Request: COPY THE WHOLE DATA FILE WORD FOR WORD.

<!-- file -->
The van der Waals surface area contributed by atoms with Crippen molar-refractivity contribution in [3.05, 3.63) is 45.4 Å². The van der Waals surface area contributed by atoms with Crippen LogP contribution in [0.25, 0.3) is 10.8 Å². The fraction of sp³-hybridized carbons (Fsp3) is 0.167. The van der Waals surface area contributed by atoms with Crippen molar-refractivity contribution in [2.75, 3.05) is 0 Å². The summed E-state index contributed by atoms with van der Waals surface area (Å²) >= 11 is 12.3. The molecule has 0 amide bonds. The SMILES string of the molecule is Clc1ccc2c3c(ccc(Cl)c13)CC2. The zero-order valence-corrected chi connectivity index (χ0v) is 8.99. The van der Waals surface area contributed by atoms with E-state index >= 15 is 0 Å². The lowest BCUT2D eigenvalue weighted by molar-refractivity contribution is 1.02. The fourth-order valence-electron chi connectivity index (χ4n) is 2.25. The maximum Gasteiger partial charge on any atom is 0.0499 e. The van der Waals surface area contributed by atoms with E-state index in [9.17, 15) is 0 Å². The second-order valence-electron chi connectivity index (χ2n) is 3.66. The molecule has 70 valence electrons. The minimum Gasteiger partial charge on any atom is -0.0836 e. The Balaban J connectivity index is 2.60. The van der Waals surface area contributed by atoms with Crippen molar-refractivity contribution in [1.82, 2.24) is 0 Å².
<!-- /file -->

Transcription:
The van der Waals surface area contributed by atoms with Crippen molar-refractivity contribution in [3.05, 3.63) is 45.4 Å². The van der Waals surface area contributed by atoms with Crippen LogP contribution in [0.25, 0.3) is 10.8 Å². The fraction of sp³-hybridized carbons (Fsp3) is 0.167. The van der Waals surface area contributed by atoms with Crippen molar-refractivity contribution in [2.75, 3.05) is 0 Å². The summed E-state index contributed by atoms with van der Waals surface area (Å²) >= 11 is 12.3. The molecule has 0 amide bonds. The SMILES string of the molecule is Clc1ccc2c3c(ccc(Cl)c13)CC2. The zero-order valence-corrected chi connectivity index (χ0v) is 8.99. The van der Waals surface area contributed by atoms with E-state index >= 15 is 0 Å². The lowest BCUT2D eigenvalue weighted by molar-refractivity contribution is 1.02. The fourth-order valence-electron chi connectivity index (χ4n) is 2.25. The maximum Gasteiger partial charge on any atom is 0.0499 e. The van der Waals surface area contributed by atoms with E-state index in [9.17, 15) is 0 Å². The second-order valence-electron chi connectivity index (χ2n) is 3.66. The molecule has 70 valence electrons. The minimum Gasteiger partial charge on any atom is -0.0836 e. The Balaban J connectivity index is 2.60. The van der Waals surface area contributed by atoms with Crippen molar-refractivity contribution in [1.82, 2.24) is 0 Å².